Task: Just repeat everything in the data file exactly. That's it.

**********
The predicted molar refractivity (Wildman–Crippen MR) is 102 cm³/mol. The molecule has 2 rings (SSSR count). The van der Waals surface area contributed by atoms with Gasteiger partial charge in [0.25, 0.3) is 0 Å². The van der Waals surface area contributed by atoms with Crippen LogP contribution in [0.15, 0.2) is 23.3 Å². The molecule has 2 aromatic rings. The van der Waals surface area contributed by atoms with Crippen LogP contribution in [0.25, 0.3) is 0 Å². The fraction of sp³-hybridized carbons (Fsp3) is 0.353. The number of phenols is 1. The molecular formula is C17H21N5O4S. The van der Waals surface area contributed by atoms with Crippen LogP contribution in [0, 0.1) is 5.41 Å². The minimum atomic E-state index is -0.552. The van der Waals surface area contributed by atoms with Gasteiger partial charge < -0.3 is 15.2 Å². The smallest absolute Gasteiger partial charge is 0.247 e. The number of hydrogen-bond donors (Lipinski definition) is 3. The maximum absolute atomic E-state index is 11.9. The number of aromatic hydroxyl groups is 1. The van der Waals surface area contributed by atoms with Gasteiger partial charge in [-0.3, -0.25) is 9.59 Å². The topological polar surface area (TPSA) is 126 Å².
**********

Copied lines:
The predicted molar refractivity (Wildman–Crippen MR) is 102 cm³/mol. The molecule has 2 rings (SSSR count). The van der Waals surface area contributed by atoms with Gasteiger partial charge in [0.25, 0.3) is 0 Å². The van der Waals surface area contributed by atoms with Crippen LogP contribution in [0.15, 0.2) is 23.3 Å². The molecule has 2 aromatic rings. The van der Waals surface area contributed by atoms with Crippen LogP contribution in [0.25, 0.3) is 0 Å². The fraction of sp³-hybridized carbons (Fsp3) is 0.353. The number of phenols is 1. The molecular formula is C17H21N5O4S. The van der Waals surface area contributed by atoms with Crippen LogP contribution in [0, 0.1) is 5.41 Å². The minimum atomic E-state index is -0.552. The van der Waals surface area contributed by atoms with Gasteiger partial charge < -0.3 is 15.2 Å². The smallest absolute Gasteiger partial charge is 0.247 e. The number of hydrogen-bond donors (Lipinski definition) is 3. The maximum absolute atomic E-state index is 11.9. The number of aromatic hydroxyl groups is 1. The van der Waals surface area contributed by atoms with Gasteiger partial charge in [-0.3, -0.25) is 9.59 Å². The topological polar surface area (TPSA) is 126 Å².